Trump Planning To Sell U.S. Part Of International Space Station To Highest Bidder

President Trump’s administration is actively considering a plan to privatize the International Space Station (ISS) after its federal funding ends in 2024. In other words, the American section of the ISS will be sold to one of the very few large entities that could afford it.

“The decision to end direct federal support for the ISS in 2025 does not imply that the platform itself will be deorbited at that time — it is possible that industry could continue to operate certain elements or capabilities of the ISS as part of a future commercial platform,” an internal NASA document obtained by WaPo said.

The ISS is the largest human-made body in low Earth orbit and is divided into two sections, the Russian Orbital Segment (ROS) and the United States Orbital Segment (USOS), which is shared by many nations.

The Russians are currently funding their segment until 2024. After their funding ends, they plan on using their ISS Orbital Segment to construct a new Russian space station called OPSEK.

The Verge reported last month that Trump was planning to request an end to funding for the International Space Station (ISS) by 2025. It seems obvious now that the Trump administration is timing the end of funding of the ISS to when the Russians plan on building their new station.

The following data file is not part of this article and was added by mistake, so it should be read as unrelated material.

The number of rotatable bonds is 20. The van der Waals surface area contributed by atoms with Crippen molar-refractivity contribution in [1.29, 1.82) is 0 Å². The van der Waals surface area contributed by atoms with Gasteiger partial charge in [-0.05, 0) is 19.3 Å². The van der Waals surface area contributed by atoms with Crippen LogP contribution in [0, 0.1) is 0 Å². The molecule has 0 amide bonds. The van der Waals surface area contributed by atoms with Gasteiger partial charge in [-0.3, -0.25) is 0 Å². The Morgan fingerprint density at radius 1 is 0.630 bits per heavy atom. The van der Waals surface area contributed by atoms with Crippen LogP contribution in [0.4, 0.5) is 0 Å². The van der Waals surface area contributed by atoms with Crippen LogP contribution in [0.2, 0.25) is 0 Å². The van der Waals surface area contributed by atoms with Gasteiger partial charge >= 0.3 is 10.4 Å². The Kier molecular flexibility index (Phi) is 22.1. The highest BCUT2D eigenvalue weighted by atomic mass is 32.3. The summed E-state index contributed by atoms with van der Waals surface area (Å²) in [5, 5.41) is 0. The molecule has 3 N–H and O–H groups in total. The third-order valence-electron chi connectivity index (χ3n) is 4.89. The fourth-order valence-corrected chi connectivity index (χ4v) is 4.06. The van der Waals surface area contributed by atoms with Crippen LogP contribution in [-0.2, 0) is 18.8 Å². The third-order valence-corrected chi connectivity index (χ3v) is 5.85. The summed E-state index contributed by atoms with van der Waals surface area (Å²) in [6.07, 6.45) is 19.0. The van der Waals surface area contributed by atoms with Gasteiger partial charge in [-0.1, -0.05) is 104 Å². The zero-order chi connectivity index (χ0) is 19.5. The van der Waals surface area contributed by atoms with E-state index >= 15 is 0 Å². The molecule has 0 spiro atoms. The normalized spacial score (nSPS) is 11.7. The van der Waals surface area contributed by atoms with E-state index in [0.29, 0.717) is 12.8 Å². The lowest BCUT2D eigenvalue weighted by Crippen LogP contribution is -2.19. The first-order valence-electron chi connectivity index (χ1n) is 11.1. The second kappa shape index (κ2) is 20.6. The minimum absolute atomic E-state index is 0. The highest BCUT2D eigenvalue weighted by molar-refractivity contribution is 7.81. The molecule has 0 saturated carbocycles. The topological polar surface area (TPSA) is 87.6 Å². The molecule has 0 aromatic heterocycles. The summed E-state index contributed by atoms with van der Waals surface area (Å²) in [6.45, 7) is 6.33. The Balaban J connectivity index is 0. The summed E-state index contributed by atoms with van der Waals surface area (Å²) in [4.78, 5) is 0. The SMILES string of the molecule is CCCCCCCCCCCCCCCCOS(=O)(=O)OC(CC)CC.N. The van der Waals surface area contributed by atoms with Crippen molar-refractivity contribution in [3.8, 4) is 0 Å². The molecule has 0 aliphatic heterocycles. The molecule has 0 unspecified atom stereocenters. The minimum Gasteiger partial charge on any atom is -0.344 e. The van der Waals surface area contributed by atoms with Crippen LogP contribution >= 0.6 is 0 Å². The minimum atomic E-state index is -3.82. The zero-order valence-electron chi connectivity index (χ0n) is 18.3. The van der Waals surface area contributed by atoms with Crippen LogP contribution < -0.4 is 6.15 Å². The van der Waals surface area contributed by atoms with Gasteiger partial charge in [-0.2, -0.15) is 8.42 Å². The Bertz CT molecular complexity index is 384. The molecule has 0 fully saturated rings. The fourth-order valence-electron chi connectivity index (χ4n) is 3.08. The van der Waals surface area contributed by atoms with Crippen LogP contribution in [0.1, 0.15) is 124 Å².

It is entirely possible that by 2024, the Russians could be purchasing the United States’ part of the International Space Station all thanks to Trump, in the unlikely event that he is reelected.

The Russians already want to use their current section to create their new station in 2024, so they could obviously make use of the U.S. section, if the Trump administration succeeds in selling it to them.

“NASA and the International Space Station partnership is committed to full scientific and technical research on the orbiting laboratory, as it is the foundation on which we will extend human presence deeper into space,” a NASA spokesman said in a statement, “NASA will expand international and commercial partnerships over the next seven years in order to ensure continued human access to and presence in low Earth orbit.”


comments total